Tooele Transcript Bulletin – News in Tooele, Utah

February 18, 2013
Dinner in a Flash

About 10 years ago, the fad in the culinary world was recipes with only three ingredients. In addition to cookbooks with three-ingredient recipes, recipe writers and chefs stretched their imaginations to create a bare-bones kind of cooking. The fact that some of these streamlined recipes took hours to cook didn’t seem to matter.

Eventually, professional recipe writers realized that what home cooks wanted most was not short ingredient lists, but short cooking times. “Three” lost its spot as the magic number, and “convenience” took its place. “How long does it take to make?” is still the question most of us ask when we see a recipe for the first time. For some of the world’s best food that cooks in a matter of minutes, the place to look is in Italian cookbooks.

The Classic Italian Cook Book (Knopf) by Marcella Hazan, for instance, has been around since 1973 and is still a favorite. Hazan, an expert in Italian cooking, warns readers not to overcook pasta. For al dente, or firm to the bite, it takes just minutes from the time the noodles hit the water until they’re done. Hazan’s instructions for fettuccine Alfredo are filled with words like, “seconds,” “briefly” and “immediately,” and her basil and tomato sauce is ready in 15 minutes flat. These are not dishes for cooks who linger. Flattened pieces of veal or chicken, called “scaloppini,” are sautéed in seconds. Simple pan sauces with marsala or lemon add only a few minutes to the prep. As you might expect, a piece of fish is in and out of the oven in five minutes.

To the list of Italian dishes for cooks in a hurry, we add ravioli and vegetables, a colorful combination of fresh vegetables and ravioli that goes from skillet to table in record-breaking time.

Skillet Ravioli and Vegetables

No need to pre-boil refrigerated ravioli—simply saute and steam briefly in a skillet. If desired, replace half of the chicken broth with dry white wine.

4 tablespoons olive oil, divided
2 cups cauliflower florets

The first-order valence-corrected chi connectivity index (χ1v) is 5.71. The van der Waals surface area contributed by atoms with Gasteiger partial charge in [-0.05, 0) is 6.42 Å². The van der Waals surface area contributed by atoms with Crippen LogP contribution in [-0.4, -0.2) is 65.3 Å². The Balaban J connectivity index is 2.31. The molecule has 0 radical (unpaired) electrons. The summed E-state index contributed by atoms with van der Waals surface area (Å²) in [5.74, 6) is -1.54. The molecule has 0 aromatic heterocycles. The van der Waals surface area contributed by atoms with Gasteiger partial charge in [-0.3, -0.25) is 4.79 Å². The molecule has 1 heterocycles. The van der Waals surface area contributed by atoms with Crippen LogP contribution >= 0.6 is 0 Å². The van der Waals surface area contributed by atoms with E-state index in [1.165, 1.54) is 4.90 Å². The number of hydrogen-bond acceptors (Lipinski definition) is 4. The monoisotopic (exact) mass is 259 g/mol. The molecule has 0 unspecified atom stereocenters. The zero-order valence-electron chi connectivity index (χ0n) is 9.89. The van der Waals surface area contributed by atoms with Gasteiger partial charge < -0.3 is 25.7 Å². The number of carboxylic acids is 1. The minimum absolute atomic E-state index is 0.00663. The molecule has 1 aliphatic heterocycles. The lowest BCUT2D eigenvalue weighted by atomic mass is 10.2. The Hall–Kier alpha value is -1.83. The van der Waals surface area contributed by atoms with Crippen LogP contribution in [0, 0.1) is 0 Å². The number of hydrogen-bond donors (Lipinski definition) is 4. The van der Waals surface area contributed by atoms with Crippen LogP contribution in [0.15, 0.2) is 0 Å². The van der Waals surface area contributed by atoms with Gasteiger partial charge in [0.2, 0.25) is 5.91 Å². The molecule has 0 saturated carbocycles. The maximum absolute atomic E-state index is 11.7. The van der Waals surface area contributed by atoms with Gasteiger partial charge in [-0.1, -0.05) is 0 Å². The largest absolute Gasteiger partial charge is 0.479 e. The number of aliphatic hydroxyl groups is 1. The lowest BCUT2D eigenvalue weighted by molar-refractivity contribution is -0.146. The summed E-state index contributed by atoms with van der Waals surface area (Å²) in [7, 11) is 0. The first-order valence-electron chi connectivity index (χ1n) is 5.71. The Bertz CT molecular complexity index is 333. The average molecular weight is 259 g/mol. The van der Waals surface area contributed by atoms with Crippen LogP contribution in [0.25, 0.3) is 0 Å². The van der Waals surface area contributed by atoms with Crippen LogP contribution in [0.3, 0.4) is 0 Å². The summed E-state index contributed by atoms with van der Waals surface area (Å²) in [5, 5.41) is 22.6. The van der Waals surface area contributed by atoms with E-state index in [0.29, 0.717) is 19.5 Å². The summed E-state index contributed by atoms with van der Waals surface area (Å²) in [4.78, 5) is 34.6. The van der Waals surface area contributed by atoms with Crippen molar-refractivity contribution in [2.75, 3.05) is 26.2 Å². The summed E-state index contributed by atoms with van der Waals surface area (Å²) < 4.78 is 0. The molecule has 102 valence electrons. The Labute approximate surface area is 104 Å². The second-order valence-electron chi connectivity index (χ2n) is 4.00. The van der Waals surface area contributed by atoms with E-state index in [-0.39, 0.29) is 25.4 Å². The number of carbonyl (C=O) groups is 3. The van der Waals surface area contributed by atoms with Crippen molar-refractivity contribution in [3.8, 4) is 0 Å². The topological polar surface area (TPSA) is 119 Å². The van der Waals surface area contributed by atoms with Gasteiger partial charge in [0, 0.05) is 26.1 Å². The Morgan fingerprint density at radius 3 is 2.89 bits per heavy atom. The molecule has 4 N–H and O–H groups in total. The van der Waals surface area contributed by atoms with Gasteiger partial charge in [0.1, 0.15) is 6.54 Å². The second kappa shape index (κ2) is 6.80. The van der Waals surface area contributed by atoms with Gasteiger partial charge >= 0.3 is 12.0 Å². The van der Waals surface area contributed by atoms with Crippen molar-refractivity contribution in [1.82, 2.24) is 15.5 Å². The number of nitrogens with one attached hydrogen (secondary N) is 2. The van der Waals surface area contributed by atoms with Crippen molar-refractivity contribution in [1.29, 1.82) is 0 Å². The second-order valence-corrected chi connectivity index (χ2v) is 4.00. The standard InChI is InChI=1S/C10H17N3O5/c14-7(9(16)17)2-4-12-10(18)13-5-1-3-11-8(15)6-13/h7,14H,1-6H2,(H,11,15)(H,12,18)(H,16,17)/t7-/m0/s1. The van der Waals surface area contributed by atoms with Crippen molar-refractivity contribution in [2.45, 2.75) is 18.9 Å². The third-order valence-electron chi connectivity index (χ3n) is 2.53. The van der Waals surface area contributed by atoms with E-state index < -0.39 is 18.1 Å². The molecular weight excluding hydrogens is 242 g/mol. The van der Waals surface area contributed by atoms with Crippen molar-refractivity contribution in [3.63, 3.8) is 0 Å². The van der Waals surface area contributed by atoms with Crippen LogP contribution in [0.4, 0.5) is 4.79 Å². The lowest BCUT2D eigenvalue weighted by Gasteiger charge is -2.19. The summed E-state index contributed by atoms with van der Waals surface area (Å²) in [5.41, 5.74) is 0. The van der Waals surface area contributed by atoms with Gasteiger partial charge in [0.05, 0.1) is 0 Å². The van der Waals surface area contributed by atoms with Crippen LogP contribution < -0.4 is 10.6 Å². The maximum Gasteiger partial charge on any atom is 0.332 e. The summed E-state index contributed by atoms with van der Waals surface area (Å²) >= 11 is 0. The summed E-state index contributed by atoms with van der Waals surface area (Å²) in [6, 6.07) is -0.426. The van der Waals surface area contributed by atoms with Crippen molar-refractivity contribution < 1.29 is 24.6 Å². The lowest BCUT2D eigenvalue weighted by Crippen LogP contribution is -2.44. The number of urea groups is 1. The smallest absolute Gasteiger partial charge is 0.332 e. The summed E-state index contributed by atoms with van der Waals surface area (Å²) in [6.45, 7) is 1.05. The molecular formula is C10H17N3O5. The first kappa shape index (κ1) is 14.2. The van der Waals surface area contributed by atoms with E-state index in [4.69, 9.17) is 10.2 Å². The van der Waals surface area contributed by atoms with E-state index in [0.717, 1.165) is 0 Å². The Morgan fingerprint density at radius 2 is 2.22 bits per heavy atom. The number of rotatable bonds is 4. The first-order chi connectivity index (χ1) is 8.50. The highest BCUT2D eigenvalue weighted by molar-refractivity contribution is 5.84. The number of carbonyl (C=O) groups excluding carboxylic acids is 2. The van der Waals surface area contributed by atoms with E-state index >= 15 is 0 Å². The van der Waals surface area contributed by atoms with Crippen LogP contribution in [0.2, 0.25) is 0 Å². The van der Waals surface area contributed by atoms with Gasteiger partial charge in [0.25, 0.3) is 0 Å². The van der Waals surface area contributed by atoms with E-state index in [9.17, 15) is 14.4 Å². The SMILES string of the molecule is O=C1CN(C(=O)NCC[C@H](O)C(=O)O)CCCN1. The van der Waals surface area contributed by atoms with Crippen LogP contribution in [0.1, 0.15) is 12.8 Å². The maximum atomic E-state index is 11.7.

1 1/2 cups chopped bell peppers (red, green and yellow)
1 1/2 cups sliced mushrooms
3 garlic cloves, minced
2 cups reduced-sodium chicken broth, divided
1 teaspoon Italian seasoning
2 (9-ounce) packages refrigerated vegetable or cheese ravioli
1/2 cup shredded Parmesan-Asiago-Romano cheese blend
1/4 teaspoon salt
1/4 teaspoon ground black pepper
1/4 teaspoon red pepper flakes

1. Heat 2 tablespoons oil in a large skillet over high heat. Add cauliflower, peppers, mushrooms and garlic. Stir. Cover and cook, stirring occasionally, until browned, about 5 minutes. Remove vegetables and set aside. Add 1/4 cup chicken broth to the pan. Scrape pan to loosen browned bits; pour over vegetables.
2. Add remaining 2 tablespoons oil to the skillet and heat over high heat. Add ravioli and Italian seasoning. Cook, stirring, until the ravioli browns, about 2 minutes. Add remaining chicken broth. Cover, reduce the heat to medium, and cook until ravioli is tender and plump, about 3 minutes. Add cheese, salt, pepper, pepper flakes and reserved vegetables. Cook 1 minute or until thoroughly heated. Serves 6.

Recipe by Sharon Sanders

Per serving: 290 calories, 16g fat, 10g prot., 21g carbs., 3g fiber, 520mg sodium.

Look for Relish magazine, celebrating America’s love of food, each month in the Tooele Transcript-Bulletin. For more Relish recipes and to sign up for our newsletters, log on to To download our new Relish digital editions and Relish Daily Dish phone app, go to

Photo credit: Mark Boughton Photography; styling by Teresa Blackburn

Leave a Reply

Your email address will not be published. Required fields are marked *

You may use these HTML tags and attributes: <a href="" title=""> <abbr title=""> <acronym title=""> <b> <blockquote cite=""> <cite> <code> <del datetime=""> <em> <i> <q cite=""> <s> <strike> <strong>